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26 July 2010

OpenBSD --- An Overview of /etc

The /etc directory is the heart of any UNIX-like operating system. /etc contains the files that tell the system how it works, what it does, and how it behaves under any circumstances. The first thing one do on any unfamiliar UNIX breed is check out the /etc directory and see what make it tick; it's like kicking the tires and checking under the hood of a used car before taking it for a test drive.

One of the best ways to earn your journeyman grade in systems administration is read everything in /etc(of almost any UNIX system) and explain what it does, you have a good grip on the next rung up in the professional ladder.


Understanding /etc is especially important when upgrading OpenBSD, as /etc must be updated to include files and entries from the new version.
    In many cases the contents of existing files change, so you must understand what the files do in order to make proper decisions on what should be edited and what should be completely replaced.
    While mergemaster(8) will help identify files that have been added or changed, the actual decision-making process cannot be automated.
    We are going to discuss in depth the general-purpose files that are in use in almost every system, however, as well as some files that System V and Linux users probably haven't encountered before.

The first time you run adduser(8), it uses your answers to build its configuration file, /etc/adduser.conf. Value assignments in this file control adduser(8)'s behavior.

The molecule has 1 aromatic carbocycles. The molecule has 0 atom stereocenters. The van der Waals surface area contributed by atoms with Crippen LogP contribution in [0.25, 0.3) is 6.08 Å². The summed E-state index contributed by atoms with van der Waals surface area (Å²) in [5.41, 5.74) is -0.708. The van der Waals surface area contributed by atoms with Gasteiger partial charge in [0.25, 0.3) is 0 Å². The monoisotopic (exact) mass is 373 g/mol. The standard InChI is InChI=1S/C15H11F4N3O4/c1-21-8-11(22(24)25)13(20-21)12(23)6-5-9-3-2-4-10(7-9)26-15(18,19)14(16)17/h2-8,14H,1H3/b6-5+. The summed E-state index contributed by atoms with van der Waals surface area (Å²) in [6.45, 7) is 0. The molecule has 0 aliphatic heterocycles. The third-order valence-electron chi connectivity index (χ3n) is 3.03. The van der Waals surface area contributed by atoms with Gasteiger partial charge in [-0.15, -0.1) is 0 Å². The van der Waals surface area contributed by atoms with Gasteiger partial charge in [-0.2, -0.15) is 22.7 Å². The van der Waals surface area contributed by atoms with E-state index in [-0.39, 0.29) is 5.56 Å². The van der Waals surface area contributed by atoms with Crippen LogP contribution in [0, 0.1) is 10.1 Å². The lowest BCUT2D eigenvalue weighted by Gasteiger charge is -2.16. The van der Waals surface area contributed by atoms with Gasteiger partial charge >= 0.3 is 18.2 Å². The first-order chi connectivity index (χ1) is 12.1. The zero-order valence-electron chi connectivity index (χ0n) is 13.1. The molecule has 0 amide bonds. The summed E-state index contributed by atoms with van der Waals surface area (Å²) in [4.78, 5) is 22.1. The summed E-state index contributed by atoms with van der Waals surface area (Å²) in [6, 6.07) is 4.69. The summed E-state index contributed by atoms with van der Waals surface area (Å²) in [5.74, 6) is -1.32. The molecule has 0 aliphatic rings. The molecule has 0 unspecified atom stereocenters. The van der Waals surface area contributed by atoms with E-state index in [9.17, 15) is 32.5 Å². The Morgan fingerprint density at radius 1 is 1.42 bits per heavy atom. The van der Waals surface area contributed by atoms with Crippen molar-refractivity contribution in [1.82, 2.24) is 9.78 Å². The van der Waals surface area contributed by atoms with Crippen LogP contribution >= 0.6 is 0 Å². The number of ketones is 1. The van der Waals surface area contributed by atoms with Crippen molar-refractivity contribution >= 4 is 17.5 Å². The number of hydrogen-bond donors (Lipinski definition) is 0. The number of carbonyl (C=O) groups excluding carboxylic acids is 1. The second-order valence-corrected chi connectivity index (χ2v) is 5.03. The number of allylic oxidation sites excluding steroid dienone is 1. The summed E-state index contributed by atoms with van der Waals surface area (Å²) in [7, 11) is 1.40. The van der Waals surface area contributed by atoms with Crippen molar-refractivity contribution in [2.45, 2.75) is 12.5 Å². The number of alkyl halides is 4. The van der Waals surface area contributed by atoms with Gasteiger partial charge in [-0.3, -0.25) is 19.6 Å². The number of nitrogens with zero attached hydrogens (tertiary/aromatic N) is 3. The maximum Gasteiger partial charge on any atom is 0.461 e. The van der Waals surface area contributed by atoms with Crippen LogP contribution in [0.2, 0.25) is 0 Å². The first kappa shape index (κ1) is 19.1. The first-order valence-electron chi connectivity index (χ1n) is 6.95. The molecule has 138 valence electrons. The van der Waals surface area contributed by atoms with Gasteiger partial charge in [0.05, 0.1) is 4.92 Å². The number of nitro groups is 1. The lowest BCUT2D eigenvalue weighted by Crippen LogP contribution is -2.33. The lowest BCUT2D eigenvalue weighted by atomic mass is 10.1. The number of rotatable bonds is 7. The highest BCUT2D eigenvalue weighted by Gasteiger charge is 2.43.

If the variable has multiple legitimate values, those values are surrounded by parentheses. Without further ado, here are the standard things you may set in /etc/adduser.conf. To get a complete list of things that may be set in adduser.conf, you'll need to read the adduser script.
  • verbose = 1  The verbose flag tells adduser how much detail to give. If you have a verbose of 0, adduser(8) will only present a minimum of information when run. It will assume that you know it is checking the user files in /etc/, for example, and hence not bother to tell you about them. The standard is 1. If you want to debug the adduser program itself, you can set this to 2 for maximum debugging output. I habitually turn this to 0 without a second thought.
  • encryptionmethod = "blowfish"  OpenBSD supports a variety of encryption schemes for encoding passwords. Blowfish is the OpenBSD standard. If you want to share your password file with other UNIX-like operating systems, though, set this to "old" to get DES hashes.